Critics and audiences are starting to diverge a bit for Black Panther: Wakanda Forever, but this time in the opposite direction from the first film. Critics’ scores have dropped to 84%, while the audience’s score on early viewers is up to 94%.
This is important because of the disparity we saw with the first Black Panther movie, which has 96% from critics, which was and still is the highest-rated movie in the MCU, but fans rated it at 79%, which is the placed around 20th out of all MCU movies.
What we may be seeing here is the result of a policy put in place by Rotten Tomatoes after another Marvel movie was bombed into oblivion on the site, Captain Marvel. That movie received mediocre ratings from critics (79%), but the MCU low audience scores at 45%, the lowest in the MCU at a full 25%. That film was released in May 2019, at the same time that this new “verification” policy was introduced to the public.
Now on Rotten Tomatoes, you can link several ticket sellers to your profile to prove that you actually bought and watched the movie ticket, with the idea that it would reduce bombings like this one based on things like misogyny or racism. Black Panther from 2018 had no such protections, which may have contributed to the much lower audience score. But now, in 2022, Black Panther: Wakanda Forever outperforms even the more skeptical critics, and we’re not seeing the same thing at all. However, you can click on “all audience scores”, which will not show you the verified figure of 94%, but instead an overall score of 81%, much closer to the original 79% of the former.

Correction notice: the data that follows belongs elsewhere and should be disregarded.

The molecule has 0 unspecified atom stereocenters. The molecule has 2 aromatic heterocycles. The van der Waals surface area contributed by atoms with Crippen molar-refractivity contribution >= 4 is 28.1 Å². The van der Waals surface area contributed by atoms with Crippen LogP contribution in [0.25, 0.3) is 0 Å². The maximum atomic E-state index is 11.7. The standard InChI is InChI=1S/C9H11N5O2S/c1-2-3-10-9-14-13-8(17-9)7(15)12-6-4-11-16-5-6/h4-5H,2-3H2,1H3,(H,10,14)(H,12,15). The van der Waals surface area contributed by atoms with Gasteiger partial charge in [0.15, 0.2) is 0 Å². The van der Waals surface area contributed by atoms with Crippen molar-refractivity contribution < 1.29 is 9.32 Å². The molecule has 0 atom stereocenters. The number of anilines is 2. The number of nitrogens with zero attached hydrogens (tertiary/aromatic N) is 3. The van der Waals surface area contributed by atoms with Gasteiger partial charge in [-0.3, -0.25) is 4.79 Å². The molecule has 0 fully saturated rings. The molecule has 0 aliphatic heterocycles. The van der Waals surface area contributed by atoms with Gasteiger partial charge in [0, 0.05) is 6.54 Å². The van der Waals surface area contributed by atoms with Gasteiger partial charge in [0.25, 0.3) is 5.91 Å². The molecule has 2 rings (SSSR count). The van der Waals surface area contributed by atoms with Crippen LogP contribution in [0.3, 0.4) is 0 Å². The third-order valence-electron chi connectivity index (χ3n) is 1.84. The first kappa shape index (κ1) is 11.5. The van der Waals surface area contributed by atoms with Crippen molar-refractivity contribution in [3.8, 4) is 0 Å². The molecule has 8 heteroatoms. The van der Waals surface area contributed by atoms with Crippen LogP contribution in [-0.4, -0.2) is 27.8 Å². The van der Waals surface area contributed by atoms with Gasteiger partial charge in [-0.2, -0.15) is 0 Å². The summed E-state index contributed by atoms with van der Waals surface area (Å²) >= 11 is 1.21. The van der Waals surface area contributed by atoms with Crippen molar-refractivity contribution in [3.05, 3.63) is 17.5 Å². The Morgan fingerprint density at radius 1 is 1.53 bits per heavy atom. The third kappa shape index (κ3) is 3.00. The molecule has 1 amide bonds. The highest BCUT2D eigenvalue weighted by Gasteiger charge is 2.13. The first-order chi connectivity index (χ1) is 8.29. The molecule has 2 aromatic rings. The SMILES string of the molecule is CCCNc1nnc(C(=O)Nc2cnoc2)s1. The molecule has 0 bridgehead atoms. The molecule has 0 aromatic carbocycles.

It should be noted that there is no verified protection for TV shows. That’s why review bombing still works for something like She-Hulk, a series that got 85% of critics but 33% of the audience. There’s no way to prove or disprove that someone watched a TV show with the current system, so people vote based on everything ranging from really like/dislike a show, or a viral twerking clip that seen them on Twitter (you get that if you’ve watched She-Hulk). So those scores are usually much more variable.
I’m guessing this was a “business” decision as places like Disney didn’t like their new blockbusters being bombarded with thousands of 1 star reviews before movies even launched widely, as their star said something about wanting more diverse ones. film critics in screenings. This seems to have helped bomb reviews for movies, but for TV we’re still debating whether people really didn’t like something or if they just scored low for messaging content they didn’t even see.
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